I am glad, glad, glad to have this day off, but it's a holiday that makes me sad. It originally celebrated the Peace that ended that "War to End all Wars" but that really led up to the Next Big One (I had to rephrase this sentence since that opener is so unwieldy), but now has become yet another war-related commemoration. . . and while I do think that veterans, people who answered the call, deserve honor and support, far too often these holidays become jingoistic relivings of simplistic us-them world paradigms.

WOW. I am reading The Elegance of the Hedgehog, slowly and carefully, and I think Barbery's diction is rubbing off on me.

Nonetheless, I do think that somehow Memorial Day and now Veterans' Day and also the Fourth of July have become days to celebrate war. We don't wear black. We don't gather up the widows and orphaned children and go to VA hospitals and ask hard questions about why we keep cranking out so many veterans. We don't feel the grief and bewilderment that "man's inhumanity to man" should evoke in us. All too often, we wrap ourselves in the flag and we say thank you but we say, "And we'll be ready for the next Big One, too,"--instead of vowing that there should never be another one at all.

And why don't we have a Peace Day? Or even a day to remember all people we've lost, not just soldiers? I love the Mexican Day of the Dead--which could be our Memorial Day, but again: here comes war. We don't do well with grief as a country. We prefer rage and revenge.

But on this sun-soaked day, due to hit 50 in November! In Maine!, I plan to plant bulbs, deadhead gardens, do some mulching, tend a flu-ridden Elder (temperature of 101+, and that's WITH ibuprofen!), and maybe even take a nap. The cold (nothing more, but it's a doozy that has reached deep into my lungs to entwine its gunk with my bronchioles) is ebbing, and I'm hoping fresh air, a gentle run, and a nice snooze will help see it out the door.

And on this Veterans'/Armistice Day, I pray for support for all veterans, and I pray that my country and all countries will not act in ways that propagate war, but in "ways that make for peace."

Saturday, November 7, 2009

Nov. 7: Blog Kvetch

Home from Younger's band festival--as usual, amazing to see what early rising, a bus ride, and 6 solid hours of practice can do. 150 middle school musicians and the same number of same aged singers made LOVELY music. Fun!

But have been reading some blogs as entertainment and I am starting to consider an entry test for potential bloggers: The Apostrophe Test. It's/ its, yours/your's (which doesn't exist), the there variations. . . I honestly think that people who write for the public (and isn't that what a blog really is? That's what makes it "not my teen journal", right?) need to learn and follow those rules.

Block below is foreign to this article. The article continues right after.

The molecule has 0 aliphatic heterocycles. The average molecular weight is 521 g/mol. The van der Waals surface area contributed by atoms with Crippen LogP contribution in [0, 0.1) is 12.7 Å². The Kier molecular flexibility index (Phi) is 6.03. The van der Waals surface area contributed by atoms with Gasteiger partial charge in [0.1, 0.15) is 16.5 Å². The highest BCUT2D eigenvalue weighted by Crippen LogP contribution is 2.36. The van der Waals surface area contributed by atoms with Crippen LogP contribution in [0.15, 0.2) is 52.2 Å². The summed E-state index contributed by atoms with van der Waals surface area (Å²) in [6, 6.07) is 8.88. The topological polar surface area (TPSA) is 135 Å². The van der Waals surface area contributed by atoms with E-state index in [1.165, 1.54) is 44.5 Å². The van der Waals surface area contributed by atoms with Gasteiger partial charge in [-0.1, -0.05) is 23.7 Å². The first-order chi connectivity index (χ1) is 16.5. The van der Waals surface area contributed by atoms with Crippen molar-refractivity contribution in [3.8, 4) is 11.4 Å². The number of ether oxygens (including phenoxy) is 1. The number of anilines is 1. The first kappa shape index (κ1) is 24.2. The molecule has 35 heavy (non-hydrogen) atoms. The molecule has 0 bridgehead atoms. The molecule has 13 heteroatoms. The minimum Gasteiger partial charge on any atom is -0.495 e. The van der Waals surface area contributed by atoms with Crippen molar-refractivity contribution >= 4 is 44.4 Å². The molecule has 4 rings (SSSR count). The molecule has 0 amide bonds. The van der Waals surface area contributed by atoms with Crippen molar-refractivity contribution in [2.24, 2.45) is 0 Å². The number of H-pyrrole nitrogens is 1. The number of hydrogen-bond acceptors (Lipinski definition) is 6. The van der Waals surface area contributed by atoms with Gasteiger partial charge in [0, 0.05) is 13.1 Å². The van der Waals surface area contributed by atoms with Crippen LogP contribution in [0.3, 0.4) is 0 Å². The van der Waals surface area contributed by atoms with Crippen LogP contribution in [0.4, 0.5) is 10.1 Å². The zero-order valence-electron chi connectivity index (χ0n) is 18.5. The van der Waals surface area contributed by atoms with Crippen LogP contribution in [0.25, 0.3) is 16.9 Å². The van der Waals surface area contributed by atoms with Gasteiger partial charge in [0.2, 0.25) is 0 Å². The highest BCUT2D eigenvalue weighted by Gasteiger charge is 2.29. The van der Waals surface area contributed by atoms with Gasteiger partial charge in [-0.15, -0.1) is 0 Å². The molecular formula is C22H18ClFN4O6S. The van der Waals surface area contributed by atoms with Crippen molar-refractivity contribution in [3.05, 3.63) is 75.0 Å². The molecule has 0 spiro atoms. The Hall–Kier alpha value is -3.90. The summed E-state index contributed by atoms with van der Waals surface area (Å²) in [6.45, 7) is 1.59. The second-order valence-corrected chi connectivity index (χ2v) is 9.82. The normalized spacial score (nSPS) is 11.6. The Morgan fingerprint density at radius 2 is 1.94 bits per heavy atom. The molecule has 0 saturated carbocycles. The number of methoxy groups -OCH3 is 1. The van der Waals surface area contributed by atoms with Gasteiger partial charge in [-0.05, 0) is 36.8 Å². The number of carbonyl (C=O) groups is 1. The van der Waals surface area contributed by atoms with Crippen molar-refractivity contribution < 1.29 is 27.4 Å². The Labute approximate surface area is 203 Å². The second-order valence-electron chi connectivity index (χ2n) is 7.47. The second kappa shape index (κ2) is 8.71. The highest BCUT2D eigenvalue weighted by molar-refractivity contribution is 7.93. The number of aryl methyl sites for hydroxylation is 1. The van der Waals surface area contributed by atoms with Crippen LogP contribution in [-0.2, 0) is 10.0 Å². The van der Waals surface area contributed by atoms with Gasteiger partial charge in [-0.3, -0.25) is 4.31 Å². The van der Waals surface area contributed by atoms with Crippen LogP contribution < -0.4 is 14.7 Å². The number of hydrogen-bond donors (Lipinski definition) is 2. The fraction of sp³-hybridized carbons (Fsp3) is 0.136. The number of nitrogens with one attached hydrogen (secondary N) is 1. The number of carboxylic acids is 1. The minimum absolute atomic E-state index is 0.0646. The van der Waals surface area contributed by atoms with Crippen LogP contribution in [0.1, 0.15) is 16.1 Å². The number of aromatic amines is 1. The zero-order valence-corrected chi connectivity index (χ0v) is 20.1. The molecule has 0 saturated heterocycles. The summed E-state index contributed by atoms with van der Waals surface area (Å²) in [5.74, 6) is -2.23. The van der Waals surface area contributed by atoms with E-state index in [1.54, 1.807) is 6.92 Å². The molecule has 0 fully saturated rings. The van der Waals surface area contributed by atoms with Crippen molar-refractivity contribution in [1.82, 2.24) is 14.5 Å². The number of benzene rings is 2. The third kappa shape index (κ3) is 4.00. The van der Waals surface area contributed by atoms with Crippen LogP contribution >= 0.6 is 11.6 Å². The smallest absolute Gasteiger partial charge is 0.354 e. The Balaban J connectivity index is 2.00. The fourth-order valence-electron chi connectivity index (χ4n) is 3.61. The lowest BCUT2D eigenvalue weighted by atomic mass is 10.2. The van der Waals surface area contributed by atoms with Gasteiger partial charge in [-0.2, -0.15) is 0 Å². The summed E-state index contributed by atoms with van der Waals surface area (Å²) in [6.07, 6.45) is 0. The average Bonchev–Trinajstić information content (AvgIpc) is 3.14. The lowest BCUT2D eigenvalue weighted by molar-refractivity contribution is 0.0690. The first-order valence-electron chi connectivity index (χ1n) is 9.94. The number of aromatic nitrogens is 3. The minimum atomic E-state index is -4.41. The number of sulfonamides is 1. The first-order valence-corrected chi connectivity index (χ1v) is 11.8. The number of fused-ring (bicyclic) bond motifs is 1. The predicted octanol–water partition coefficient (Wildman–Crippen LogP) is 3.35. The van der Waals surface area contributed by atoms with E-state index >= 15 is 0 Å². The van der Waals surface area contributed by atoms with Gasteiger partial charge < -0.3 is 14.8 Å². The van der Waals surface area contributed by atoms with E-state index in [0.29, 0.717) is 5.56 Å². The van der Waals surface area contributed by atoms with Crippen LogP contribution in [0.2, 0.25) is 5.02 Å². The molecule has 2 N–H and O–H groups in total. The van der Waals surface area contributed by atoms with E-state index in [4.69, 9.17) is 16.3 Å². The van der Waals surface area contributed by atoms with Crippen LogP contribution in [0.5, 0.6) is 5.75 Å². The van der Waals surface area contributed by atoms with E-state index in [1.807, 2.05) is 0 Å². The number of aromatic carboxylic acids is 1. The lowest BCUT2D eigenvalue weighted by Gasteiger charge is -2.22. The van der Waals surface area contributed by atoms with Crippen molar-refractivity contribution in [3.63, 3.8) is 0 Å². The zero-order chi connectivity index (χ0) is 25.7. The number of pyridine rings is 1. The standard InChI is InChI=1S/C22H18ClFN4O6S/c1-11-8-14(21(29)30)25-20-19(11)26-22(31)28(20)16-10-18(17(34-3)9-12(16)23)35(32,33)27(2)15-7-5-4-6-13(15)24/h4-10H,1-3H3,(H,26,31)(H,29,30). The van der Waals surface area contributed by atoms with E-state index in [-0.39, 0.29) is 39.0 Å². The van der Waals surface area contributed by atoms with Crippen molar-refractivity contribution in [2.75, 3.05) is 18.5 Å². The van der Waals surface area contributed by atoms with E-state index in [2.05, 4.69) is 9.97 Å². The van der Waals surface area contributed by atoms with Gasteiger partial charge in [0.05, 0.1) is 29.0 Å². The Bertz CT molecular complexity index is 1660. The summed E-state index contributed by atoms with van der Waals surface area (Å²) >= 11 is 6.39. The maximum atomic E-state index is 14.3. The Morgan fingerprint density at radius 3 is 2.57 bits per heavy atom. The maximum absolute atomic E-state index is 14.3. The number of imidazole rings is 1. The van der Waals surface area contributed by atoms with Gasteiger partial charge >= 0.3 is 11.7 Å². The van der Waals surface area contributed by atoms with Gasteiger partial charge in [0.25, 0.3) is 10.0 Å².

Or maybe I just need some sleep. Like 10 hours of it.

Friday, November 6, 2009

Nov. 6: Ye Gods!

I do love November, and this has been a lovely one so far, complete with some pure-lighted bare treed sunny days (Lori and I ran my favorite Park trail on Wednesday on one such) and also a few sullen, raw, can't-wait-to-get-some-tea days. It's been plenty busy, however, and somehow I'm not prepared for the date above.

But what brings me to post (though I have several kicking around in my head) is that Cornflower cited a comment of mine! I'm SO excited. Reading blogs--the best ones, the ones I've still got bookmarked after my renewed struggle to keep technology from completely controlling my life--makes me feel part of a funny, friendly, smart, international, literary, creative community, and being cited by someone who IS REALLY one of those people. . . ooh! It's a lot for this lone blogger from Ellsworth, Maine!

During the early part of this week, I have been pondering the joys of single-mindedness, and realizing that being a teacher AND a mother, I don't get much of a chance to practice those joys. However, I am learning to treasure the half hour with a cup of tea in a quiet house and the comfy read before bed. I just finished Sense and Sensibility for the first time in a few years. . . Lacking single-mindedness lately, it took me quite awhile, but I did it tonight. And I am much enjoying John Connolly's The Book of Lost Things in the car--it's a fascinating and unsettling mix of kid and adult story.

Tomorrow I am chaperoning Younger's Honors Festival Band Trip. Since I'm not in charge, I can work through some correcting and possibly even work on The Stocking (which is giving me some trouble). However, I will be multi-tasking once again. Single-mindedness will come. . . someday!